I approach the satellite feed station and stop to fill up my water bottle - then continue on straight ahead. There are lots of people at this station and I quickly realize the course don't go this way.  So I turn around then ask:  Where does the course go?  Someone pipes up - "over there!" pointing to the left.  I head over and get cranking.  Within 5  minutes I realize I have ridden this terrain before.  Uh oh..  What to do?  Turn around?  Maybe they just change up the course as you go.  I have been in races where they do that.  So I keep going.  Oddly - no one is around.  Am I really riding this well?

As I keep riding I keep looking at my watch.  Huh.  If my calculations are correct I should be passing the midpoint around 2:15 or so.  Was the feed station the midpoint?  I am not thinking clearly at all.   To make matters worse my flask cap has gone missing.  Rather than risk losing any of the precious contents I down it all.   Big mistake.  After an hour or so going around the loop I start getting that quivering sensation that occurs when a bonk is imminent.  You're supposed to consume this gook  guck (no Charlie, I don't supplement rides with yellow skinned peoples) little by little. If it lasted then you'd just down it all and go ride for 4 hours.  Crap! Crap! Crap!  Riding devolves into a death march.

Sure enough the feed station comes back into view - and now I see clearly where things went wrong.  I ride ahead to a table - find my bottle of HEED (Thank god) and down it in about 10 seconds while belching in front of some pretty girls.  Hey, I'm happily married and stuff - who cares.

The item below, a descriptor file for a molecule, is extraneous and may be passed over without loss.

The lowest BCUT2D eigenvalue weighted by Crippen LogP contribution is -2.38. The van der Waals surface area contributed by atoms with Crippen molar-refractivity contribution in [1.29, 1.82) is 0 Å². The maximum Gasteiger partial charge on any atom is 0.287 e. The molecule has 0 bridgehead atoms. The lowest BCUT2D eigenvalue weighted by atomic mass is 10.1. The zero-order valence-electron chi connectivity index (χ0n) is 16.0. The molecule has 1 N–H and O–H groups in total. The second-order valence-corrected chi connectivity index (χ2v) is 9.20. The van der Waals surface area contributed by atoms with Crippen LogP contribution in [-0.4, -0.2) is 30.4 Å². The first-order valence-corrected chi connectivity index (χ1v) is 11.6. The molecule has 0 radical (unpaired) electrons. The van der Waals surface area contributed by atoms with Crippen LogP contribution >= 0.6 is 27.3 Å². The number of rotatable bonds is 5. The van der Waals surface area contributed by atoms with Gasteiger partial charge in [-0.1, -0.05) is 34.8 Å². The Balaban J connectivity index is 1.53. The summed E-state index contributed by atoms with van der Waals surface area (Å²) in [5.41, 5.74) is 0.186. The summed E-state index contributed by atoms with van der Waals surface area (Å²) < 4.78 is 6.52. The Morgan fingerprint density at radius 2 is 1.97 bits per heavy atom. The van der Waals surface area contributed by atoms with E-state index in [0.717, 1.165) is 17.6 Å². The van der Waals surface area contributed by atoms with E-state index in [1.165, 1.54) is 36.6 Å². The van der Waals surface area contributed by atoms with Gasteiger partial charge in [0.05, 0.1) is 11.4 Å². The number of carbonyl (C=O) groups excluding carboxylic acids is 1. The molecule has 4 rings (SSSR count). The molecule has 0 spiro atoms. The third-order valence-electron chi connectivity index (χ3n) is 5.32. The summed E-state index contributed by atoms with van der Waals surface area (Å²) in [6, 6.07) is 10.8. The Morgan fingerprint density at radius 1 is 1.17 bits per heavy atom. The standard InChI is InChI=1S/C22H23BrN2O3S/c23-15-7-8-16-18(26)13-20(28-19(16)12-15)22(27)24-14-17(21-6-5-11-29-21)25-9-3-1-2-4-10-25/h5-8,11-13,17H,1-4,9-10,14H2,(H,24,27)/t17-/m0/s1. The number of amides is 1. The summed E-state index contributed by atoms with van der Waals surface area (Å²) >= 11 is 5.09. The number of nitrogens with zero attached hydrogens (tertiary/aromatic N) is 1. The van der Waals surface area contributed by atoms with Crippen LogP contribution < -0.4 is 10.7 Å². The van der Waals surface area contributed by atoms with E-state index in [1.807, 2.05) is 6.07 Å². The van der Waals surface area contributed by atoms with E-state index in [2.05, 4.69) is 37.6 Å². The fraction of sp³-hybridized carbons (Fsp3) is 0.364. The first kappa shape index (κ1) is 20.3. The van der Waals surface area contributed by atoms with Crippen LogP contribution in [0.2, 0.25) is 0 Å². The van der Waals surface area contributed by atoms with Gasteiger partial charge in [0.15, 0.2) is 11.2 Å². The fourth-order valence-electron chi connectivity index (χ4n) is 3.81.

I head back to fill up my water bottle and the folks at that table say "You know you're going the wrong way right?".  I know too well - turn around and launch up the embankment outta there with enough speed to catch way more air than I really know what to do with.  Yeehaw!!  Riding when your pissed is kind of liberating.  I blast through the last 4-5 miles passing countless riders from other classes. It is amazing how much of a difference having some fuel in the tank makes.  The speed differential is rad.  I remember thinking how rad it was being passed at my first race by some Pro dude.  I wonder if they are thinking the same thing..

I pass through the start/finish line 3 hours on the money.  Based on my estimates- yeah dumbass,  you messed up.  At this point reality has finally settled in.  So I just ride it out with the intent of getting in a good workout.  May as well.  These trails are super fun anyways.

The plan is to take a right turn at the feed station and finish up my ride with the same miles as you would if you rode the course correctly.  On the way to the station the ride is as lonely as it gets.  There's like no one in this pattern.  Finally at the aid station I hook a right and head back to the finish. 

At the finish I tell Jill and some folks tabulating results that I should be disqualified for screwing up.  I head back to the car wash up and discuss with folks.  Then it dawns on me:  I have done exactly the same terrain & mileage.  Maybe I can Un-disqualify.

Right - we'll see how that goes. 

Final results should be posted soon.  Finishes I think I have correct:  Will: 5th / Alec: 4th / Jonny: 3rd / Gregory: 2nd and first - I'm not really sure.

Damn, damn, damn.  

That won't happen again - at least at the Landmine.

The Landmine is a fun, fun course.  In spots the flow is too sweet - think swoopy up and downhill terrain that goes 8' at a time.  Whee!! 

When I got home - the usual post-race meal, Well, not quite.  I changed the brew up a little - have to support my VT peeps.

T-Bones - On sale!

Yep - it's prit'near fall.


  1. Such a bummer you missed the turn, Alby. You were riding a great race until then. Good riding with ya - hope to spend some time with you at th VT50. Good luck at Bradbury this coming weekend. I hope you and Rick can put the hurt on.

  2. Oh them steaks were good alright.

    Will - it was a treat riding with our little group. You guys have got this pacing thing down. See ya in VT - if I'm not entirely Freyed.. Ha! huh! Snort, gasp... cough.. wheez..